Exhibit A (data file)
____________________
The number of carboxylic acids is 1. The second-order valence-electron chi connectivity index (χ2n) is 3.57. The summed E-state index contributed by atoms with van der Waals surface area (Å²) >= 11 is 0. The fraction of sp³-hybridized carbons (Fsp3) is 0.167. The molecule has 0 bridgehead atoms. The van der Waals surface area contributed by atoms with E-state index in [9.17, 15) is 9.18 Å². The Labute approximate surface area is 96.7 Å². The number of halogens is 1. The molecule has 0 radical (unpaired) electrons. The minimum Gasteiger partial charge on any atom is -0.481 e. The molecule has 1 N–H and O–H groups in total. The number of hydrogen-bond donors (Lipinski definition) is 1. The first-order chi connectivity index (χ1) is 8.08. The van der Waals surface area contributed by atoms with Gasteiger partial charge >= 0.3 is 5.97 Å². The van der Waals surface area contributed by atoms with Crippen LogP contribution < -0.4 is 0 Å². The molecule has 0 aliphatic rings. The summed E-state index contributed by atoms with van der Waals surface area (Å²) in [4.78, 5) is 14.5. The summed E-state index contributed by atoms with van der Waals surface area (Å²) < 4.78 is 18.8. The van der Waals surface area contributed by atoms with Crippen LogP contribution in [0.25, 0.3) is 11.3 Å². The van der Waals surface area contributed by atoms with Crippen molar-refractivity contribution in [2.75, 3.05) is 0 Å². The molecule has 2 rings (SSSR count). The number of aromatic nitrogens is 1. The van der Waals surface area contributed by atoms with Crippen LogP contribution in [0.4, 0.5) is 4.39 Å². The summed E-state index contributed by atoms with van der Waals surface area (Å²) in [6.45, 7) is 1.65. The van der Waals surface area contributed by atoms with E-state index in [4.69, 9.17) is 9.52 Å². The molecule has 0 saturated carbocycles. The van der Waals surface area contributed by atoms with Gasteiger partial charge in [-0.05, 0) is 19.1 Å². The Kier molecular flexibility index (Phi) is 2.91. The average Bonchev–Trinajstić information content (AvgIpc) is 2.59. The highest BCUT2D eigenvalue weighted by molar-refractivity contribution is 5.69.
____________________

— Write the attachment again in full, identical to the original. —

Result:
The number of carboxylic acids is 1. The second-order valence-electron chi connectivity index (χ2n) is 3.57. The summed E-state index contributed by atoms with van der Waals surface area (Å²) >= 11 is 0. The fraction of sp³-hybridized carbons (Fsp3) is 0.167. The molecule has 0 bridgehead atoms. The van der Waals surface area contributed by atoms with E-state index in [9.17, 15) is 9.18 Å². The Labute approximate surface area is 96.7 Å². The number of halogens is 1. The molecule has 0 radical (unpaired) electrons. The minimum Gasteiger partial charge on any atom is -0.481 e. The molecule has 1 N–H and O–H groups in total. The number of hydrogen-bond donors (Lipinski definition) is 1. The first-order chi connectivity index (χ1) is 8.08. The van der Waals surface area contributed by atoms with Gasteiger partial charge >= 0.3 is 5.97 Å². The van der Waals surface area contributed by atoms with Crippen LogP contribution < -0.4 is 0 Å². The molecule has 0 aliphatic rings. The summed E-state index contributed by atoms with van der Waals surface area (Å²) in [4.78, 5) is 14.5. The summed E-state index contributed by atoms with van der Waals surface area (Å²) < 4.78 is 18.8. The van der Waals surface area contributed by atoms with Crippen LogP contribution in [0.25, 0.3) is 11.3 Å². The van der Waals surface area contributed by atoms with Crippen molar-refractivity contribution in [2.75, 3.05) is 0 Å². The molecule has 2 rings (SSSR count). The number of aromatic nitrogens is 1. The van der Waals surface area contributed by atoms with Crippen LogP contribution in [0.4, 0.5) is 4.39 Å². The summed E-state index contributed by atoms with van der Waals surface area (Å²) in [6.45, 7) is 1.65. The van der Waals surface area contributed by atoms with E-state index in [4.69, 9.17) is 9.52 Å². The molecule has 0 saturated carbocycles. The van der Waals surface area contributed by atoms with Gasteiger partial charge in [-0.05, 0) is 19.1 Å². The Kier molecular flexibility index (Phi) is 2.91. The average Bonchev–Trinajstić information content (AvgIpc) is 2.59. The highest BCUT2D eigenvalue weighted by molar-refractivity contribution is 5.69.